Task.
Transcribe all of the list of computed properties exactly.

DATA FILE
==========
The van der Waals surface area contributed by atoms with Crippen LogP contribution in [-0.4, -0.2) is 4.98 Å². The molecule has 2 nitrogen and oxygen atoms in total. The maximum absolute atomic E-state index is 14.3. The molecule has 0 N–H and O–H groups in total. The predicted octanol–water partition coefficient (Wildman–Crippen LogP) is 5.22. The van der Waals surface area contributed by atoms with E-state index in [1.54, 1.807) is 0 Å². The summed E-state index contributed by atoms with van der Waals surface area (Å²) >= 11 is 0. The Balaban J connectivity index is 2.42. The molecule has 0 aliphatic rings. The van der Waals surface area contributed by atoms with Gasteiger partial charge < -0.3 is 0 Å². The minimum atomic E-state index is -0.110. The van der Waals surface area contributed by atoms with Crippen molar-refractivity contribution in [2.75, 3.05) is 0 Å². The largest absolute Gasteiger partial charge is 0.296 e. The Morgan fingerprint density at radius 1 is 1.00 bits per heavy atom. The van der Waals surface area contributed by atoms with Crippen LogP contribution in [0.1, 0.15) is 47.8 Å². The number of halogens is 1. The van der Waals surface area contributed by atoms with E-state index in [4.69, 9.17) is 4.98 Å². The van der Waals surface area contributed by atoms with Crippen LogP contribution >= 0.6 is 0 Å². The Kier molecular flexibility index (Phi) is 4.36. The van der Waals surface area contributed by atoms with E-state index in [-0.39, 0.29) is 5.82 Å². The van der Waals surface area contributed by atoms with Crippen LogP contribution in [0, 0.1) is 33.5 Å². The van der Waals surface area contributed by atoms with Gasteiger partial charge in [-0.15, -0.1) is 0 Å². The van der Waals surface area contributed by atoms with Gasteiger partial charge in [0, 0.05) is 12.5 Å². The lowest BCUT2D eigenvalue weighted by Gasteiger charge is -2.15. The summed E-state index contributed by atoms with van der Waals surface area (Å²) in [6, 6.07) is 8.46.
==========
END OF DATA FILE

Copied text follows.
The van der Waals surface area contributed by atoms with Crippen LogP contribution in [-0.4, -0.2) is 4.98 Å². The molecule has 2 nitrogen and oxygen atoms in total. The maximum absolute atomic E-state index is 14.3. The molecule has 0 N–H and O–H groups in total. The predicted octanol–water partition coefficient (Wildman–Crippen LogP) is 5.22. The van der Waals surface area contributed by atoms with E-state index in [1.54, 1.807) is 0 Å². The summed E-state index contributed by atoms with van der Waals surface area (Å²) >= 11 is 0. The Balaban J connectivity index is 2.42. The molecule has 0 aliphatic rings. The van der Waals surface area contributed by atoms with Gasteiger partial charge < -0.3 is 0 Å². The minimum atomic E-state index is -0.110. The van der Waals surface area contributed by atoms with Crippen molar-refractivity contribution in [2.75, 3.05) is 0 Å². The largest absolute Gasteiger partial charge is 0.296 e. The Morgan fingerprint density at radius 1 is 1.00 bits per heavy atom. The van der Waals surface area contributed by atoms with Crippen LogP contribution in [0.1, 0.15) is 47.8 Å². The number of halogens is 1. The van der Waals surface area contributed by atoms with E-state index in [4.69, 9.17) is 4.98 Å². The van der Waals surface area contributed by atoms with Crippen LogP contribution >= 0.6 is 0 Å². The Kier molecular flexibility index (Phi) is 4.36. The van der Waals surface area contributed by atoms with E-state index in [-0.39, 0.29) is 5.82 Å². The van der Waals surface area contributed by atoms with Crippen LogP contribution in [0, 0.1) is 33.5 Å². The van der Waals surface area contributed by atoms with Gasteiger partial charge in [-0.15, -0.1) is 0 Å². The van der Waals surface area contributed by atoms with Gasteiger partial charge in [0, 0.05) is 12.5 Å². The lowest BCUT2D eigenvalue weighted by Gasteiger charge is -2.15. The summed E-state index contributed by atoms with van der Waals surface area (Å²) in [6, 6.07) is 8.46.